assurance that letting of contracts for first construction phases should be made has the corps immediately upon completion of designs on the Salamonie.

It is a known fact that the working operation of these three reservoirsthe Salamonie, Mississinewa, and Huntington--will prevent millions of dollars of flood damage each year. Because of this fact, I can see no reason why we should delay this project in any way. The full corps' capability each year should be appropriated by the Congress to construct these reservoirs and put them into operation.

The Corps of Engineers has a capability of $300,000 to initiate construction on the Mason J. Niblack levee. This levee will provide food protection for 15,620 acres of valuable farmland. I can see no justification in delaying the start of construction on this levee in view of the fact the Congress felt the projAt worthy enough to appropriate $130,000 to date. I, therefore, recommend that this committee appropriate the corps capability of $300,000.

The West Terre Haute levee is being designed to protect the city from the highest floods on record, and funds are again requested to further advance planning and design. However, there is nothing in the budget for this very worthy project. The Corps of Engineers has a capability of $100,000, and since money was appropriated in fiscal 1960, again I can see no justification to delay work on the levee.

The Sugar Creek levee (Vigo County) is designed to protect agricultural land and partially protect two towns. Although the budget includes $15,000 for advance planning and design, I believe the Corps of Engineers capability of $100,000 shonld be appropriated to complete the engineering and design and start construction. Here again is another case where construction could be started in fiscal 1961 and there is no economic justification to put construction off another Fear.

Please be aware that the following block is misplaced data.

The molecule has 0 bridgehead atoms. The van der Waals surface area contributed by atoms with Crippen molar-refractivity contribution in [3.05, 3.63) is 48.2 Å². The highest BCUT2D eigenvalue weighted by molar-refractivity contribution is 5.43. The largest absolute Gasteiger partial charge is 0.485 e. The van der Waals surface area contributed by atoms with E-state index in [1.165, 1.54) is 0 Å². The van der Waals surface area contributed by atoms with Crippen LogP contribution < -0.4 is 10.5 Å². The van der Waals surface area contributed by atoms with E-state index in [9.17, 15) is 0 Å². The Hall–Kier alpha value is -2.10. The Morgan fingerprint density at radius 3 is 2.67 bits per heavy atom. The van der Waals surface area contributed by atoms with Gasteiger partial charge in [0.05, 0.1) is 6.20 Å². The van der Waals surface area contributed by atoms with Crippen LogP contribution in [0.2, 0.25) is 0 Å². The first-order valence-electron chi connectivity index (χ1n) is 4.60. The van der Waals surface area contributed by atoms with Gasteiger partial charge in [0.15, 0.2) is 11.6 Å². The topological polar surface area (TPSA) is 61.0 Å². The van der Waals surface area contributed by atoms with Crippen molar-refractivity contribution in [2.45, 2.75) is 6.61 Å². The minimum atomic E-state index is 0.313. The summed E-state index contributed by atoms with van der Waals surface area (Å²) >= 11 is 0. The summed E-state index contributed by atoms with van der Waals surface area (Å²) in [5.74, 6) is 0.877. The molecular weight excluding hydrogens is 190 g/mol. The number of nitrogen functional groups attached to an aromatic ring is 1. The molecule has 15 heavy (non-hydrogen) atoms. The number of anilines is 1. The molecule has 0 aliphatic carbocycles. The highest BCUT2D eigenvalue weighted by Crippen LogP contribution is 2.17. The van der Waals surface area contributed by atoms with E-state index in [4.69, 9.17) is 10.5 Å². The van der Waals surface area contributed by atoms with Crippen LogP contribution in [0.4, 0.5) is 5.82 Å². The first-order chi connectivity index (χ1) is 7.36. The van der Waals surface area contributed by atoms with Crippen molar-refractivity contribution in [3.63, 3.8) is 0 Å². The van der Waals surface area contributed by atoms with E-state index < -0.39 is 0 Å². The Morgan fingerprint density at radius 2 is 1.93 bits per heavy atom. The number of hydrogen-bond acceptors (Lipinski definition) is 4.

Levee unit No. 5, Wabash River, was cleared by the circuit court of Gibson County, Ind., in September 1959 as a worthwhile project. In fiscal 1960, the Senate appropriated $23,000 for design and construction planning, but the amount was taken out in conference because the levee district had not been formed. Since the levee has now been cleared by the court, I am confident that $50,000 could be efficiently utilized and am assured that much of the local differences will be settled in the near future.

I would now like to discuss with you specific surveys and studies which are of importance to Indiana's continuing overall flood program.

1. Wabash River above the White River, Ill., Ind., and Ohio.-Although the budget includes $30,000 for this study, I feel that the corps capability of $60,000 should be appropriated to develop a general plan, or modification of approved plans, for flood control, navigation, and allied purposes in the Wabash River Basin.

2. White River Basin, Ind.The budget includes $20,000 for this survey, but I can see no justification for stretching out what suitable relief is necessary for the areas affected by floods in this basin and feel that the corps capability of $60,000 for this item should be appropriated.